Last Thursday, I finally got a chance to play the alpha build of Montreal indie giant Jotun, an action-exploration game immersed in Norse mythology and set in Viking purgatory. I’ve been excited to sink my teeth into this title since I first wrote about it’s Kickstarter campaign a while back, and the atmospheric Viking adventure not only delivered, but has me anticipating it’s Q3 release this year. Created by Will Dubé, Jotun has you playing as Thora, “a Norse warrior who has died an inglorious death and must prove herself to the Gods to enter Valhalla.”
If battling Gods who tower over you in the same spirit as David vs. Goliath seems daunting, it is- to a certain extent. I’ll get to the combat in moment, but ease your mind knowing that you’re in great hands by playing as Thora. She’s a wonderful main character. Kissed by fire and has the strength to wield Mjölnir (albeit for a short period of time), Thora’s brawny and tough demeanor is a refreshing change to both (anti)hero and female tropes in video games. As a woman who plays copious amounts of vidgee games, Thora is more relatable (well, as relatable as an axe-wielding Norse warrior trying to get into Valhalla can be) than most characters.Though she may seem eclipsed by the giant Winter Jotun in the alpha, Thora’s skill and strength will prove good enough to appease the first god.
And I cannot put more emphasis on the notions of “skill and strength”. If you’re looking for button-mashing combat tactics, you won’t find it here. If you try, you will die and get a giant message across your screen stating “You have failed to impress the gods”. I got the message four times. Four times did I bring shame to myself and the gods. The combat demands you to use your axe-wielding skills (both heavy and light attacks) and the gifts given to you by the gods which in the alpha’s case was Thor’s hammer and a speed boost (which I initially thought was directional aid – womp womp). The trick to defeating the winter giant is to both recognize his attack patterns while paying attention to your own timing and execution. The strategic use of your god powers is essential; you need to summon Thor’s Hammer (for example) at the appropriate time in order to deal maximum damage. Also, headshots do way more damage than my own tactic of attacking its supposed Achilles heel (Spoiler: it didn’t work). But on the bright side, while the the combat may seem unforgiving, it’s not cumbersome; it makes you recognize your own errors and gets you pumped to do it all over again.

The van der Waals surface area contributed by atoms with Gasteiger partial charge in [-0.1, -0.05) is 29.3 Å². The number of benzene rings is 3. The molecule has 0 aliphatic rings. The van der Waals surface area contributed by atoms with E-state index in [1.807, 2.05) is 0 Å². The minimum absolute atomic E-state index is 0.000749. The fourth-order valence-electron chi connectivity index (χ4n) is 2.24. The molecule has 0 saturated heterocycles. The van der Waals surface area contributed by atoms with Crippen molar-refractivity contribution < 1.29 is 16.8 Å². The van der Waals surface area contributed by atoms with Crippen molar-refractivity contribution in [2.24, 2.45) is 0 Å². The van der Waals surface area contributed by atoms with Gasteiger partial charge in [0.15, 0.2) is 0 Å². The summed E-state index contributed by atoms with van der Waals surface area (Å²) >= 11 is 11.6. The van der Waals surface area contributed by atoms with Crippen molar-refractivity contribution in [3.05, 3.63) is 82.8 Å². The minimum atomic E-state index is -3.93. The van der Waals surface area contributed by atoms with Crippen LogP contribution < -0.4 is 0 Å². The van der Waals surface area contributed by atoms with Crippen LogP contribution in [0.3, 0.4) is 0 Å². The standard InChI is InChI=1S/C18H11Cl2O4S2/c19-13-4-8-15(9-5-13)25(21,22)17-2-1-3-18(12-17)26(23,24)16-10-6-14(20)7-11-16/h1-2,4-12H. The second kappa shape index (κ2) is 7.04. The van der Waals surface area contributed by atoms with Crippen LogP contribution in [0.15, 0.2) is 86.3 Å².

From what I’ve played, the combat aspect of the game culminates in fighting the Jotuns. As I explored, I found myself itching to find baddies to slay as I trekked through the two levels, Niflheim and Jormungandr. But as the creator Will pointed out in the Twitch chat, the game isn’t a run of the mill hack and slash, but one that weaves aspects of exploration and puzzles. So, was my initial expectation of constantly having something/someone to kill based on actual want, or was it due to repetitive formulas that dominate the genre? A true philosophical question if I ever heard one.
This isn’t to say that there isn’t trials and tribulations in your path as you search for the runes that enable you to summon the Jotun; the two levels available during the alpha have their own hardships you must conquer. In Niflheim, the snow can kill you, and you must seek refuge behind Monolith-looking standing stones when the blowing winds pick up. In the second level, Jormungandr, a humongous Norse sea serpent lies right beneath the ice you travel and will burst through, wiping away large chunks of your health. You need to be vigilant and aware of your surroundings in order to avoid losing life. If you do lose life (as I did), scattered across the levels are gigantic heads of Mímir, the Norse figure of wisdom who replenishes it.
It’s hard to appropriate the proper words to describe the world of Jotun. It is absolutely visually stunning. Everything is handdrawn, and engulfs you within the Viking purgatory. The atmosphere is solemn yet impressive, with subtle musical notations that adds to the immersive style of the game. The change in scale of the environment in certain parts of the game is awe-inspiring, whether you’re staring out into a vast sea, or you realize that the Void is floating in space that is surrounded by stars, galaxies and nebulae. Also, going back to Mímir, his design is both creepy and wicked. When he regenerates your health, his eyes open wide and eerily follows you as you walk away.Equally impressive are the giants monuments you visit to gain God powers, such as Thor’s Hammer. One statue I stumbled across was of a giant Dwarf that was holding up the constellations. I have no idea what it does (if anything), but it was bleeding cool to look at.
I could go on and on about the beautifully designed mythical and magical aspects of the game, but just take a look at both my playthrough and the trailer to truly get the gist of what I’m talking about.
Jotun was definitely an awesome experience, and a fantastic addition to our Indie Spotlight Thursday segment. Many thanks to Will Dubé who came out and answered any questions both the Twitch chat and I had.
I would definitely keep your eyes peeled for its full release later this year. You can check out their website over here to keep up with their dev blog posts. You can also follow them on Twitter and over on their Facebook page.